Feb 15, 2009 rated it it was amazing  ·  review of another edition
Shelves: reread
Yes, Emerson's elegant writing can be a bit 19th-century cumbersome, but look past it to the ideas and principles. His philosophy won't appeal to everyone, and I disagree with a few of his thoughts and arguments (for example, his opinion that traveling is a fool's paradise) but they are all thought provoking and profound, especially in Self Reliance and Friendship. 5 stars for how provocative the essays all are.
Emile
Sep 14, 2007 rated it it was amazing  ·  review of another edition
The essay 'Self-reliance' remains one of the most influential pieces of material that I have had to guide me in the development of my own character. So dense and spare in its proclamations, it gave me a call to arms and inspiration to become a good and true man while trusting me to determine who that man will be.
Alen
Jan 06, 2008 rated it really liked it  ·  review of another edition
** this has nothing to do with the essays, but it is an important note**
I just started reading "The Gay Science" by Nietzsche, and the author pointed out that Nietzsche is very much a fan of Emerson and Emerson somewhat of Nietzsche, which I had never connected the dots, even with the "cave thing". Thus, losing my self proclaimed title of "highly perceptive ninja".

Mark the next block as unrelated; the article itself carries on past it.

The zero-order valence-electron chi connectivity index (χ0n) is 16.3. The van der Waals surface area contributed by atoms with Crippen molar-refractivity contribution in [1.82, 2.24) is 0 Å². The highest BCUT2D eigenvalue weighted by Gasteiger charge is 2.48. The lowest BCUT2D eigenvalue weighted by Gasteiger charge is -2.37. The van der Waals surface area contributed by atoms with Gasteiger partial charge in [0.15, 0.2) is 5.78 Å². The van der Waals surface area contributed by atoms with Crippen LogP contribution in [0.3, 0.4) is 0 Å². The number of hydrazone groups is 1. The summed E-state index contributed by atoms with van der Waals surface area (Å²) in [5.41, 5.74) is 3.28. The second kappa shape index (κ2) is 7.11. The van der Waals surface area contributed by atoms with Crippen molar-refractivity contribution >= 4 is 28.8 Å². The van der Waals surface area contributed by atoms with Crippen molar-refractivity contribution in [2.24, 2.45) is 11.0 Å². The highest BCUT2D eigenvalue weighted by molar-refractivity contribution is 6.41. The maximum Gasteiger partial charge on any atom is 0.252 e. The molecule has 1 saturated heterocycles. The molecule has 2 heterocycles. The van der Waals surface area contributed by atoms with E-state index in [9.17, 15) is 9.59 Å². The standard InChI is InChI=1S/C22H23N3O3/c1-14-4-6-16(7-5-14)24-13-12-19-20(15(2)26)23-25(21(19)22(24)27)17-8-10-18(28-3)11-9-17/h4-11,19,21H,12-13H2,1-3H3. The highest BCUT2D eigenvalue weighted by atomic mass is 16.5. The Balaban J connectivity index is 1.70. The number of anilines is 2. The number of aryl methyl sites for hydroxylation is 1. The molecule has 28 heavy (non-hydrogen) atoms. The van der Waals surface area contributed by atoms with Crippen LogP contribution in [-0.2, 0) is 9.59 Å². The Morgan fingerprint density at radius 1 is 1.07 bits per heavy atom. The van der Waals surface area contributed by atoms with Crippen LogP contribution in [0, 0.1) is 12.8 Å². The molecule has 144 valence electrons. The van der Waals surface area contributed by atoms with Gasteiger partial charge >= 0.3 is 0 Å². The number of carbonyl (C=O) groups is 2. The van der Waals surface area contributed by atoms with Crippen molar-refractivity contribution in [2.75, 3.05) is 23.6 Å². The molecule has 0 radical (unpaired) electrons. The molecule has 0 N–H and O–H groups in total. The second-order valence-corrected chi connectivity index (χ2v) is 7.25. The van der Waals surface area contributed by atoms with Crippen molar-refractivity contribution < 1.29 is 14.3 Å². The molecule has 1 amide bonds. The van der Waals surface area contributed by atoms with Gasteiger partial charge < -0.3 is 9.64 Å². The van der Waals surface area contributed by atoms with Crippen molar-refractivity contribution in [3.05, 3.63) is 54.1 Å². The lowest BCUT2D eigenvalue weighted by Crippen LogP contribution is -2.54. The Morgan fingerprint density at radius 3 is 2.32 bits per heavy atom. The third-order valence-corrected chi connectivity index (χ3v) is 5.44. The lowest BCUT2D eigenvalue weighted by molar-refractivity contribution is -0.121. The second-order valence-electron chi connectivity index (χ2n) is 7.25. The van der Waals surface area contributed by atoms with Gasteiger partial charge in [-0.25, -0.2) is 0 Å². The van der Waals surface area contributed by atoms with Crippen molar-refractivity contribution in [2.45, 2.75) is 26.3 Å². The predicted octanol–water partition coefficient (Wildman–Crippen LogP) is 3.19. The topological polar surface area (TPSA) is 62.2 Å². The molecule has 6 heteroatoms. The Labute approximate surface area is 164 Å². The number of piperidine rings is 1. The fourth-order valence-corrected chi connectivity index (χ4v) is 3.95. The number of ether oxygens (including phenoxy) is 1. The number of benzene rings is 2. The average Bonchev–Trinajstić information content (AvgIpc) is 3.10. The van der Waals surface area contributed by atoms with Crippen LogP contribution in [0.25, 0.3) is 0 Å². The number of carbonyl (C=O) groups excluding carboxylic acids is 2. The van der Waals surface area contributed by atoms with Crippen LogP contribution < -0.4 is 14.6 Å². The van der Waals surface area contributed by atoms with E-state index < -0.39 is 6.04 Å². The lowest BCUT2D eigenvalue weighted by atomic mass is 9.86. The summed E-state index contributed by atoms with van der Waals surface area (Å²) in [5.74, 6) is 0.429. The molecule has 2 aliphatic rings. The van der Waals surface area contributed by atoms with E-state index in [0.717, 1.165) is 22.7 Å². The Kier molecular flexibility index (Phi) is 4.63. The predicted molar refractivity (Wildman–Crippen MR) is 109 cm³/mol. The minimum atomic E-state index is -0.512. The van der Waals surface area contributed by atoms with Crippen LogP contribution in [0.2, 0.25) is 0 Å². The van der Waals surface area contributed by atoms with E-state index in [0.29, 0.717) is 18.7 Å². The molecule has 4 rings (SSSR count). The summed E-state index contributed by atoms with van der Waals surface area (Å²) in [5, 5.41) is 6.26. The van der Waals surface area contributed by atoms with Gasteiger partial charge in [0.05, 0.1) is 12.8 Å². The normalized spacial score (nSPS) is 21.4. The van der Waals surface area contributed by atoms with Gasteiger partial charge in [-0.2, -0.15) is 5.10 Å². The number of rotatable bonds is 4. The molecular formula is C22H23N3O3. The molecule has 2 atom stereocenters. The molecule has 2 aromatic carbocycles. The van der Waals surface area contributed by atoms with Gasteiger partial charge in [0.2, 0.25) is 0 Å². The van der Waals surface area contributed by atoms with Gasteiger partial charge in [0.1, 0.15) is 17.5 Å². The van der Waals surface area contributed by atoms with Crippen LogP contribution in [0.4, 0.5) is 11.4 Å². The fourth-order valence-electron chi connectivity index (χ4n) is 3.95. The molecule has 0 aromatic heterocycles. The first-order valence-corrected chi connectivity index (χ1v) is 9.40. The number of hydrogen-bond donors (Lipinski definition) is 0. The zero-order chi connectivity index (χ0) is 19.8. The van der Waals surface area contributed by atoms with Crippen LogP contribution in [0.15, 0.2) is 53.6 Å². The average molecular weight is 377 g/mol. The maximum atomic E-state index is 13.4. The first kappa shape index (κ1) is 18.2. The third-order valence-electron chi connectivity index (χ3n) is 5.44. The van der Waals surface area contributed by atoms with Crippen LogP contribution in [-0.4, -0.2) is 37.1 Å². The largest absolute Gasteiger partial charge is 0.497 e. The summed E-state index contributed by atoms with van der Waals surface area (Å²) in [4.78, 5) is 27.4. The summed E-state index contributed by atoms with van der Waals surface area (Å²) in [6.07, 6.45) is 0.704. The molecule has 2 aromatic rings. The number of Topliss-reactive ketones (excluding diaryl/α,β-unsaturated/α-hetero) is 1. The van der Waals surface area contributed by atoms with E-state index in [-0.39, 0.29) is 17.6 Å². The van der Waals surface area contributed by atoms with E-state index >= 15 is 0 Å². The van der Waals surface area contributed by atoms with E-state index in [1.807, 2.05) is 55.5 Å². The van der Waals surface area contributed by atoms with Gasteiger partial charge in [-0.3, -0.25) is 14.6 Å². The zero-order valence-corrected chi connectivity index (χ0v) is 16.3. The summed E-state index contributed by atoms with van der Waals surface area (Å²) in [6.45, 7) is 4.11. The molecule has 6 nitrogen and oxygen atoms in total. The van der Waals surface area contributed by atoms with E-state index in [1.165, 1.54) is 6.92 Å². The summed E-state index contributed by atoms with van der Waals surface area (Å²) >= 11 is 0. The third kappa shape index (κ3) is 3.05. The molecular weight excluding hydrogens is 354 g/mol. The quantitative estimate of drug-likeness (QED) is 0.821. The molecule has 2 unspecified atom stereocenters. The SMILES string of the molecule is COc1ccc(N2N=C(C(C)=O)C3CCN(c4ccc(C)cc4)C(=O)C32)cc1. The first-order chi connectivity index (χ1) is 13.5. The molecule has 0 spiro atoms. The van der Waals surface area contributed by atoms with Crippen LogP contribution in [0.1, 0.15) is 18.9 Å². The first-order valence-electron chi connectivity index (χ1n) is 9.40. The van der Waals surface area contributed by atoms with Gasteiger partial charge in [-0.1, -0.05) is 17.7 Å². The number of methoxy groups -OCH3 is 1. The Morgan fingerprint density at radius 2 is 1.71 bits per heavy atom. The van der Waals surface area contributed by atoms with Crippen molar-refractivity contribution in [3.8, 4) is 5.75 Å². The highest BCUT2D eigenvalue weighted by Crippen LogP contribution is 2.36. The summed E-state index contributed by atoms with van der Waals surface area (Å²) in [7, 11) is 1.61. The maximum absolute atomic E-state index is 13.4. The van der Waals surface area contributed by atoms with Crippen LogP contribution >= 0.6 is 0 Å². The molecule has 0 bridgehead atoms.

Liz
Jul 05, 2010 rated it it was amazing  ·  review of another edition
"it was amazing" is kind of a bunk way to rate this book. I've loved Emerson's essays since I was introduced to them as a teenager and find that many of them are worth revisiting again and again every couple of years (if you're of a sappy nature, they are especially enjoyable to read while sitting under a tree in on a springtime afternoon). Solid and comforting.
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in 1803, Ralph Waldo Emerson was born in Boston. Educated at Harvard and the Cambridge Divinity School, he became a Unitarian minister in 1826 at the Second Church Unitarian. The congregation, with Christian overtones, issued communion, something Emerson refused to do. "Really, it is beyond my comprehension," Emerson once said, when asked by a seminary professor whether he believed in God. (Quoted ...more
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“To be great is to be misunderstood.” 611 likes
“Be yourself; no base imitator of another, but your best self. There is something which you can do better than another. Listen to the inward voice and bravely obey that. Do the things at which you are great, not what you were never made for.” 511 likes